Archive for day of the dead

All Saint’s Day

Posted in Art, Misc, Paintings with tags , , , , , , , , , , , , , on November 6, 2012 by josean

Friday, November 2nd was the opening for the All Saint’s Day show at 161 West.  I shared the space with the work of Mike Ellyson, which couldn’t have been a better match.  Our work, heavily influenced by religious symbolism and imagery, nicely complimented a day that celebrates All Saint’s Day as well as Day of the Dead.  161 West, a gallery in the Fishtown area of Philadelphia, once housed a die cut factory, giving it a large space with high walls. This space worked well to create a church-like atmosphere, which worked perfectly with our work.




Many thanks to Jessica Murphy for setting these up!  These little altars she made definitely made my calavera stickers a lot more eye catching!

Once it got late, we turned out the lights for a more appropriate ambiance

Mike Ellyson’s altar to college football.  This epic installation features an altar surrounded by 245 paintings, each one representing an individual college football team.  An undertaking that took 3 years, this was the first time all of them were shown together.




The show will be up a couple weeks, so be sure to check it out if you are in the Fishtown area.  You can contact the gallery for times, or set up an appointment.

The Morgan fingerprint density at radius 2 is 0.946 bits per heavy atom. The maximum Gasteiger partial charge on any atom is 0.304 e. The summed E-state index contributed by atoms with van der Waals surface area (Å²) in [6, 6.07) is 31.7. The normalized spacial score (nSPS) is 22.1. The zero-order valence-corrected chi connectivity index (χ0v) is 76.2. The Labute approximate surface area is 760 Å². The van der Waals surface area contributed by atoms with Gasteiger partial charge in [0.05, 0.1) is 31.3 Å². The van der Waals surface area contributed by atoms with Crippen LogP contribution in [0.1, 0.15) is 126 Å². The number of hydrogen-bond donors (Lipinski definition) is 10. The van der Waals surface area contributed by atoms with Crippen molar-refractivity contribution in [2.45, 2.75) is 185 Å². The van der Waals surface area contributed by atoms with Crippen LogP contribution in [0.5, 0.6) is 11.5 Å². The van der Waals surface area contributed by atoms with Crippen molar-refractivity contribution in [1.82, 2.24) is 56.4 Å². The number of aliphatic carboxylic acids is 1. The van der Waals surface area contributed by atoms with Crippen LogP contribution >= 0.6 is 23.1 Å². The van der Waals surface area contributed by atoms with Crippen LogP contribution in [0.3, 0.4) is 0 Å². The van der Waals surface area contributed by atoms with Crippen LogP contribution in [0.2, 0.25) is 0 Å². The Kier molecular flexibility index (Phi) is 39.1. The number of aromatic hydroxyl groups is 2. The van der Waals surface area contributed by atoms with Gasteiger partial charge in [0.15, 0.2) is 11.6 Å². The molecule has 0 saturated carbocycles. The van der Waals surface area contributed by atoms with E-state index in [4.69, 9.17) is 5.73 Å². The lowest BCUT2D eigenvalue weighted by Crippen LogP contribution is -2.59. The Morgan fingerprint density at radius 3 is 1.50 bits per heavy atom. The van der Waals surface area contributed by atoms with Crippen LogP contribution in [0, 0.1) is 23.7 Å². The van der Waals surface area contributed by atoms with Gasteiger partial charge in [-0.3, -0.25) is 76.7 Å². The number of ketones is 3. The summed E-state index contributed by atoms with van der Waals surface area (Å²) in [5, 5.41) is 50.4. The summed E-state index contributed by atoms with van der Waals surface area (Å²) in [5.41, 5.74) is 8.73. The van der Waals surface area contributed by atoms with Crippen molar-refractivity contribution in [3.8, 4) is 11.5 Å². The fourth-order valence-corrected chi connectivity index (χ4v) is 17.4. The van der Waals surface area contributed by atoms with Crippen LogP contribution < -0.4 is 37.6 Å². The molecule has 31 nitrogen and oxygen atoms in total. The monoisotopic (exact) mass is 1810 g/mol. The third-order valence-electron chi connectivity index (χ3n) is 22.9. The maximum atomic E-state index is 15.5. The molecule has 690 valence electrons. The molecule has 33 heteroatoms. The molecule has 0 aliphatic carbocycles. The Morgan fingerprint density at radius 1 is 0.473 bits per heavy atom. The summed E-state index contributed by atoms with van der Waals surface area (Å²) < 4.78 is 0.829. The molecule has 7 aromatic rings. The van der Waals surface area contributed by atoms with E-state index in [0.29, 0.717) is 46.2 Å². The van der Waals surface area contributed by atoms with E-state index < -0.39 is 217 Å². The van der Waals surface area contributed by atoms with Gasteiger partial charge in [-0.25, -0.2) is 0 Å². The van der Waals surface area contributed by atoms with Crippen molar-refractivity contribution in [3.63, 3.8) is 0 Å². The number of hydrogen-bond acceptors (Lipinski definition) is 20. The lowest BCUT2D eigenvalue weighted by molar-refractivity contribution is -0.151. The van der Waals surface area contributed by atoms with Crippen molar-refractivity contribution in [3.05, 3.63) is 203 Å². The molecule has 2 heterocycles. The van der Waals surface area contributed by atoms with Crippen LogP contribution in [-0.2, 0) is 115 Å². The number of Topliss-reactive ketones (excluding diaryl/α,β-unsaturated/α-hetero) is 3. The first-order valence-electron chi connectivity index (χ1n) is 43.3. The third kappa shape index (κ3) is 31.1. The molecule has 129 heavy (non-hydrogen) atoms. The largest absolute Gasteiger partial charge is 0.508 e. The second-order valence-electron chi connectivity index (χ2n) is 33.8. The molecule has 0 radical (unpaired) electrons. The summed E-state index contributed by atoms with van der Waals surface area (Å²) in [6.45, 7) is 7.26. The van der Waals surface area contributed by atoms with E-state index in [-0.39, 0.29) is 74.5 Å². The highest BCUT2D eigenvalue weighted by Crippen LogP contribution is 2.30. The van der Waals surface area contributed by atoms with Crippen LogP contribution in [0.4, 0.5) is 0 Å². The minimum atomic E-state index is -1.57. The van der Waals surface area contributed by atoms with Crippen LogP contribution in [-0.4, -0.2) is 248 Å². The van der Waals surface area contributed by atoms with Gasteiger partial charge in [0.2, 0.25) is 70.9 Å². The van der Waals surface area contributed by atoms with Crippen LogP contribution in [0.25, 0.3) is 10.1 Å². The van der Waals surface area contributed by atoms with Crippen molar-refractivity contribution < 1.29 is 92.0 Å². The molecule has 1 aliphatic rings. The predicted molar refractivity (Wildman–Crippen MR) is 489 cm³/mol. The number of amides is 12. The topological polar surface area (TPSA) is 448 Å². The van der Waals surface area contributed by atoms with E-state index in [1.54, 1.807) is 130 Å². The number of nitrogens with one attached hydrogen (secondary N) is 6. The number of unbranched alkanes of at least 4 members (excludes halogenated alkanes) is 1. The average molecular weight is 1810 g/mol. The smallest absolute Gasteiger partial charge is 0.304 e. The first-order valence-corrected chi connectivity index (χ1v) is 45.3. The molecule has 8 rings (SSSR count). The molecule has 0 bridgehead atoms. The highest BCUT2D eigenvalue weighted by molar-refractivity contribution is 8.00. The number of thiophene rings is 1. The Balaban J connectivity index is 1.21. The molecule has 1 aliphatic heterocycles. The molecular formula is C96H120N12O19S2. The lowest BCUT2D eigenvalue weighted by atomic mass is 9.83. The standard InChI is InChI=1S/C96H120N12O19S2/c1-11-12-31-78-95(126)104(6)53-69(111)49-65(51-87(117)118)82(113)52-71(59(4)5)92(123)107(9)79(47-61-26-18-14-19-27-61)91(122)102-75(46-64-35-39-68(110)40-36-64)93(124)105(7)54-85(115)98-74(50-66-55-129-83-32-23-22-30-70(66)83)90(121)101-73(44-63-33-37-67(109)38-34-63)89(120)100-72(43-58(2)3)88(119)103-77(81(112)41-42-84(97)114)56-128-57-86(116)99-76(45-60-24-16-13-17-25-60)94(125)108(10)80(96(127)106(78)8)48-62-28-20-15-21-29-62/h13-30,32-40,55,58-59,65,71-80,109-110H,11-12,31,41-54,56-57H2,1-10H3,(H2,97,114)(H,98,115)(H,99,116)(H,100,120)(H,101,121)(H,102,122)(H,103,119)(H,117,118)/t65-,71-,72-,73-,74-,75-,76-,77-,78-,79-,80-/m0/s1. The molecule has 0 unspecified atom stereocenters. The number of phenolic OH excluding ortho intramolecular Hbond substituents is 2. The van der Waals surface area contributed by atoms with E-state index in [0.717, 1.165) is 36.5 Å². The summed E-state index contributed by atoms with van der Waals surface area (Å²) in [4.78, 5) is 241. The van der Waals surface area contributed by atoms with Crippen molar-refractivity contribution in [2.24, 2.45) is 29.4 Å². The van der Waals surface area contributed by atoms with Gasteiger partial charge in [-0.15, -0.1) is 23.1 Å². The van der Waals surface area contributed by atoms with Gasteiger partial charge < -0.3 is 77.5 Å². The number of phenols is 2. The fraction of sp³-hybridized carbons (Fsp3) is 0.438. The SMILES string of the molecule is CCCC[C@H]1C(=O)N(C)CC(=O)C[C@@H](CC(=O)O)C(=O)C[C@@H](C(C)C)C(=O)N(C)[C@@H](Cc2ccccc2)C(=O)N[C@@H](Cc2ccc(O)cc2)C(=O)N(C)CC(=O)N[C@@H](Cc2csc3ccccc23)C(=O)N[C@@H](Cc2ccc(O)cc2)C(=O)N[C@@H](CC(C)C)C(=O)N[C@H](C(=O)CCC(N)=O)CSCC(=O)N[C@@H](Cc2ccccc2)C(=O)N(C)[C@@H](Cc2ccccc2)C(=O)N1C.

Check out more of Mike Ellyson’s work at






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Posted in Misc with tags , , , , , , on October 24, 2010 by josean

Acrylic, spray paint on 16×20 canvas

Prints available for sale

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Posted in Paintings with tags , , , , on October 17, 2010 by josean

16×20 Acrylic on Canvas

Inspired by an art lesson I teach around this time of year about Dia de los Muertos (Day of the Dead).  I really enjoy this lesson because it teaches what Dia de los Muertos is really about, and we get to draw skulls.  Most people think this holiday is pretty much the same as Halloween, which is further from the truth.  Dia de los Muertos is a religious holiday in which families gather to honor friends and family members who have died.  It combines elements of Catholic as well as Indigenous Mexican religions. This was often done in order to make the assimilation to Christianity easier (fun fact: the date Christmas is celebrated is based on a Pagan holiday).  The prominent symbol is the skull, which represents death.  This holiday is known to be the one day where you don’t need to fear death, but celebrate it, since death as big a part of life as living.

Stenciled Calaveras  on found  11x 14 canvases.  Spraypaint and Acrylic

The easiest way to sadden an art teacher is throwing away your artwork in front of them.  I got tired of students working a class period on a painting, and then throwing it away because they didn’t like it.  So I’ve amassed quite a collection of used canvases from my students, which I have been using from time to time.  They worked perfectly for this series, since it allows each calavera to be quite unique and colorful.



Stenciled Calaveras  on found  9×12 & 8×10 canvases.  Spraypaint and Acrylic



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calavera paintings

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